Picture of an Empowered Student
In one of my classes of 7th grade social studies students, one of my students, José, moved to our school mid-year and was quite shy. He loved school but often was quiet in class and was working on his confidence in speaking in English in front of his peers; he spoke Spanish fluently. When José joined our class, I made a conscious effort to ensure all of the videos I provided in class had Spanish subtitles available, as well as the ability to use tools like Immersive Reader to provide picture dictionaries, dictionaries, and translations. I made sure I added more visuals into my materials, too, so that another accessible form of information was available to José.
Additionally, I spent time showing him how to use translation tools on his Chromebook, accessibility tools, and text-to-speech features in the learning management system, and shared with him that these were options he would always have the option to access when he needed them. In the study hall class I had with him, I noticed he was using the tools in his other classes, not just social studies, because he felt empowered by the option to utilize them and he was making the responsible decision to use the support he knew that he would benefit from. As the year progressed, I also noticed José showing other students how to use the tools, too, often sharing his “hacks” and tips for using the tools in all of his classes. He not only felt empowered to use the tools himself, but wanted to support others who may have needed the option. Fast forward several months ahead, and Jose is a much more confident student in class. When students were given the learning goal to explain the similarities of the independence movements for Indian and South Africa, students were given freedom in how they could show their understanding in their final project. José created a digital eBook with a peer and in this eBook, he included text, images of concepts, audio narration, and a glossary of terms. In his book, the audio narrations were in both English and Spanish, as were the dictionaries and text. He even showed his classmates when presenting the project how one could easily translate the whole book into any language they wanted in case they wanted a language other than English or Spanish. When talking to José about his project, I asked him what drove his decision to add in the different multilingual elements to his project, and he shared that he wanted his family to be able to understand the book he created, specifically his little brother, but he also wanted to create a book that anyone could read. If I had given José a project where I defined the parameters, he could have possibly come up with a project similar to this, depending on the output I specified; he could have still shown mastery of the learning goal, too. However, I cannot say that by limiting his options in this assignment, that he would have felt as empowered to create a product with so much personal significance, meaning, and impact, as what he produced in this one. By providing José with the flexible options he needed, the autonomy to use the supportive, accessibility tools he wanted whenever he wanted, and the freedom to show his understanding in a modality he needed, he demonstrated the qualities of an expert learner. Don’t we all want to create learning experiences so that students have that awesome moment, and continue to have those moments, like José?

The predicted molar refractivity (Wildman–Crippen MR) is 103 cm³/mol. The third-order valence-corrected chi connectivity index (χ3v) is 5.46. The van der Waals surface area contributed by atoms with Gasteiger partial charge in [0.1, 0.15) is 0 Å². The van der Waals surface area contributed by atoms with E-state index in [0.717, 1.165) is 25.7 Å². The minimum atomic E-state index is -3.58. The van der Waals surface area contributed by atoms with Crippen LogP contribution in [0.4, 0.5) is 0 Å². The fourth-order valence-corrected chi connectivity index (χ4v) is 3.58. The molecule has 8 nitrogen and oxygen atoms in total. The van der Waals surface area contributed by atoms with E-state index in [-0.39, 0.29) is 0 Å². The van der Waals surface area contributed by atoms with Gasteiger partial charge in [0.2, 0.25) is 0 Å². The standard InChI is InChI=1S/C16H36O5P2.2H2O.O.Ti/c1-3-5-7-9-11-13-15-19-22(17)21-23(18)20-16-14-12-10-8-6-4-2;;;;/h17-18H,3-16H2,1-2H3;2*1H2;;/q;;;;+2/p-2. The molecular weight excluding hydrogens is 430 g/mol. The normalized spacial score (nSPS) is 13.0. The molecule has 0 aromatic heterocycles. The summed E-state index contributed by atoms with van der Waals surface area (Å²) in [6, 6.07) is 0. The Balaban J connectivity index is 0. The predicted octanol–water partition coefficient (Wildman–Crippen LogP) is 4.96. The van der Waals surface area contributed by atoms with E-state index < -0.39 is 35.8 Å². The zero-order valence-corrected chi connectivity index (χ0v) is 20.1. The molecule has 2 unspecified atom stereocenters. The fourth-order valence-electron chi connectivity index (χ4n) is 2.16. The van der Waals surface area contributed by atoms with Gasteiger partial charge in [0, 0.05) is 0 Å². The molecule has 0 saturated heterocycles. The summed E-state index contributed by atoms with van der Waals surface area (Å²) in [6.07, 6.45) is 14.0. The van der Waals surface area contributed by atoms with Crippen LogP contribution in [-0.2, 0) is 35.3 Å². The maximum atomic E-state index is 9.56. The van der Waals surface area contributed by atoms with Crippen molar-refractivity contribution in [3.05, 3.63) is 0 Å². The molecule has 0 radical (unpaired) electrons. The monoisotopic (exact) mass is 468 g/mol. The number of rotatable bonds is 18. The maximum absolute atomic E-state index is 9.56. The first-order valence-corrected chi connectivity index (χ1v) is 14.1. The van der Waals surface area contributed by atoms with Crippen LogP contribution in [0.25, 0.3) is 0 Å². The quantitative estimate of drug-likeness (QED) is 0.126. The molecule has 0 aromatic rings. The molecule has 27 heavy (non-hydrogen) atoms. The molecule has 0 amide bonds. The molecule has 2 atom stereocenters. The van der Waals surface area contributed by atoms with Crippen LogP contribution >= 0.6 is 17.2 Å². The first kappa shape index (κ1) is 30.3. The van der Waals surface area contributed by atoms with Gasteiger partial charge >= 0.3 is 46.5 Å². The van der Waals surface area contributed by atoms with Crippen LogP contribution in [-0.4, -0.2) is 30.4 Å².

Image: A snapshot of Jose's eBook
When thinking about student engagement - take it a step further. Think about how the environment can empower students. Think about what barriers you can remove through accessible design and what flexible choices you can give students so that they have valuable co-designing roles in their own education. When you think about learning, think about empowerment first, and everything else-including engaging, transformative learning experiences - will follow!
Continue Your Learning.
Empower students to think deeper, collaborate better, and problem-solve meaningfully.
- Hall, T.E., Meyer, A., Rose, D.H. (2010). Universal design for learning in the classroom: Practice applications. CAST publications.
- Knudson, K.C. (2022, October 18). How UDL prepares students with the necessary skills needed for tomorrow’s workforce. Novak education. https://www.novakeducation.com/blog/universally-designing-for-the-future?utm_content=225073204&utm_medium=social&utm_source=linkedin&hss_channel=lis-qvAGCfF8o0
- Rose, D. (2012, May 7). Transforming education with universal design for learning. The White House Blog. https://obamawhitehouse.archives.gov/blog/2012/05/07/transforming-education-universal-design-learning
- World Economic Forum (2022, May). Jobs of tomorrow: The triple returns of social jobs in the economic recovery. World economic forum. https://www3.weforum.org/docs/WEF_Jobs_of_Tomorrow_2022.pdf